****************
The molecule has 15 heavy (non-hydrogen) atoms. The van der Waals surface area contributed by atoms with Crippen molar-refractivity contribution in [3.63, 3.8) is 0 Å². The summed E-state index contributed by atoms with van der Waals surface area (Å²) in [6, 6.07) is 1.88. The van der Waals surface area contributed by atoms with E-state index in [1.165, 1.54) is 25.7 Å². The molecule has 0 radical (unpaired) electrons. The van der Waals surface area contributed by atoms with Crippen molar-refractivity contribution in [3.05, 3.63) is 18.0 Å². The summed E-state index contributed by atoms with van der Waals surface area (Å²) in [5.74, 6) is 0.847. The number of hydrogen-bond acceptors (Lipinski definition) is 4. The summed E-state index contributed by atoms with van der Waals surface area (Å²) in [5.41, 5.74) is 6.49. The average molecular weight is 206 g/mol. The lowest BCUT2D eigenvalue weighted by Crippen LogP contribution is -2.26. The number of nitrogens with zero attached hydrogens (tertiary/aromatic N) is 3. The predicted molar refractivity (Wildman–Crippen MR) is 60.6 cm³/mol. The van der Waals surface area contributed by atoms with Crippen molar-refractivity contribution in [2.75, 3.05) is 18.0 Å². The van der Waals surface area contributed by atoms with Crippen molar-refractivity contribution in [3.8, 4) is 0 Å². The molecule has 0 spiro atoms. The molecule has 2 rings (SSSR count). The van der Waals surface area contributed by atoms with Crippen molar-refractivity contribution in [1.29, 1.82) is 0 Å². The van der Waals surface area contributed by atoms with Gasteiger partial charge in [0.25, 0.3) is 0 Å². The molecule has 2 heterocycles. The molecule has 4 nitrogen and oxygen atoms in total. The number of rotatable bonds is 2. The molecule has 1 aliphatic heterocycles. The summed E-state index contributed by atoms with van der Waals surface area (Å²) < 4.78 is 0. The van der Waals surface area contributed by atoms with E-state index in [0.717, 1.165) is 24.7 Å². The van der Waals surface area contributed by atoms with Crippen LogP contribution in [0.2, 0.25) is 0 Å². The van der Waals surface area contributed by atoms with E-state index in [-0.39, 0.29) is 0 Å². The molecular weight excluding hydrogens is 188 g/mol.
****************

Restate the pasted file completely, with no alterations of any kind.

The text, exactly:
The molecule has 15 heavy (non-hydrogen) atoms. The van der Waals surface area contributed by atoms with Crippen molar-refractivity contribution in [3.63, 3.8) is 0 Å². The summed E-state index contributed by atoms with van der Waals surface area (Å²) in [6, 6.07) is 1.88. The van der Waals surface area contributed by atoms with E-state index in [1.165, 1.54) is 25.7 Å². The molecule has 0 radical (unpaired) electrons. The van der Waals surface area contributed by atoms with Crippen molar-refractivity contribution in [3.05, 3.63) is 18.0 Å². The summed E-state index contributed by atoms with van der Waals surface area (Å²) in [5.74, 6) is 0.847. The number of hydrogen-bond acceptors (Lipinski definition) is 4. The summed E-state index contributed by atoms with van der Waals surface area (Å²) in [5.41, 5.74) is 6.49. The average molecular weight is 206 g/mol. The lowest BCUT2D eigenvalue weighted by Crippen LogP contribution is -2.26. The number of nitrogens with zero attached hydrogens (tertiary/aromatic N) is 3. The predicted molar refractivity (Wildman–Crippen MR) is 60.6 cm³/mol. The van der Waals surface area contributed by atoms with Crippen molar-refractivity contribution in [2.75, 3.05) is 18.0 Å². The van der Waals surface area contributed by atoms with Crippen molar-refractivity contribution in [3.8, 4) is 0 Å². The molecule has 0 spiro atoms. The molecule has 2 rings (SSSR count). The van der Waals surface area contributed by atoms with Crippen molar-refractivity contribution in [1.29, 1.82) is 0 Å². The van der Waals surface area contributed by atoms with Gasteiger partial charge in [0.25, 0.3) is 0 Å². The molecule has 2 heterocycles. The molecule has 4 nitrogen and oxygen atoms in total. The number of rotatable bonds is 2. The molecule has 1 aliphatic heterocycles. The summed E-state index contributed by atoms with van der Waals surface area (Å²) < 4.78 is 0. The van der Waals surface area contributed by atoms with E-state index in [0.717, 1.165) is 24.7 Å². The van der Waals surface area contributed by atoms with Crippen LogP contribution in [0.2, 0.25) is 0 Å². The van der Waals surface area contributed by atoms with E-state index in [-0.39, 0.29) is 0 Å². The molecular weight excluding hydrogens is 188 g/mol.